Maybe it's because there were few other options.
Maybe it's because HUMMER has fallen in relevance among automakers.
Or maybe it's because people finally realize it was inevitable for a Chinese company to buy an American automaker.
Whatever the reason, the sale of HUMMERhas created little angst and even less buzz among auto enthusiasts. Sure, we've known for months GM would be selling the company known for monster SUVs. But now that it's happened, there is no anticipation about the brand's future. Congratulations Sichuan Tengzhong Heavy Industrial Machinery Co. Ltd.! You've just spent $150 million for a company many people have written off.
Actually, that works out well for HUMMER boss Jim Taylor and his new bosses in China. The only way HUMMER can thrive and survive is to embrace its niche status and have the freedom to be bold and different. And when sales have plunged to the point of HUMMER's so that few even pay attention, it's the perfect time plan the next generation of models that will bring back the brand.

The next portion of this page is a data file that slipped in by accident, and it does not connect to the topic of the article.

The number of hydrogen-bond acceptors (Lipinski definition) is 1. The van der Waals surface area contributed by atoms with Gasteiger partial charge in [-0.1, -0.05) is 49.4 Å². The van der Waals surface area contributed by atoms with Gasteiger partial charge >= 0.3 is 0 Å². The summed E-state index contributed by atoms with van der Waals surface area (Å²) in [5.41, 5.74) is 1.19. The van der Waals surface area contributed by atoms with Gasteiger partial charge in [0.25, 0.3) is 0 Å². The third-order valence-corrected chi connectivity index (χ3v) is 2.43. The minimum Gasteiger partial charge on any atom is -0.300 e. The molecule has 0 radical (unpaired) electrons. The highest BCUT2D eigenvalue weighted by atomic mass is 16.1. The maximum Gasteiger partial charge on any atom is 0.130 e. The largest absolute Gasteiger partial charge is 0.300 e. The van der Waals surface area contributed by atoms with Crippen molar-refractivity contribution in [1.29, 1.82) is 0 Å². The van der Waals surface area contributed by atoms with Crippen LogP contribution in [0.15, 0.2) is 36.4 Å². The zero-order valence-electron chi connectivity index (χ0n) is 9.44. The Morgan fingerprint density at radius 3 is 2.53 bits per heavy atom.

Part of the problem for HUMMER has been GM trying to expand the brand with smaller "watered-down" SUVs, like the H3. While I agree that HUMMER can and should grow with smaller SUVs, they need to maintain the iconic HUMMER feel. In recent years, with the brand soaring GM was fighting high gas prices, a catering auto market, and anti-SUV sentiment to grow HUMMER. There was little GM could have done to reverse the slide.
But the Chinese can do that IF they are bold and remember HUMMER buyers love the big rigs because they ARE different. They are aggressive. They make no apologies for being big and bad. Nor should they. There is plenty of room (and plenty of buyers) in the auto market for a HUMMER that embraces its heritage and unique place in America. Let's hope the Chinese remember this as they blaze a new trail with HUMMER.
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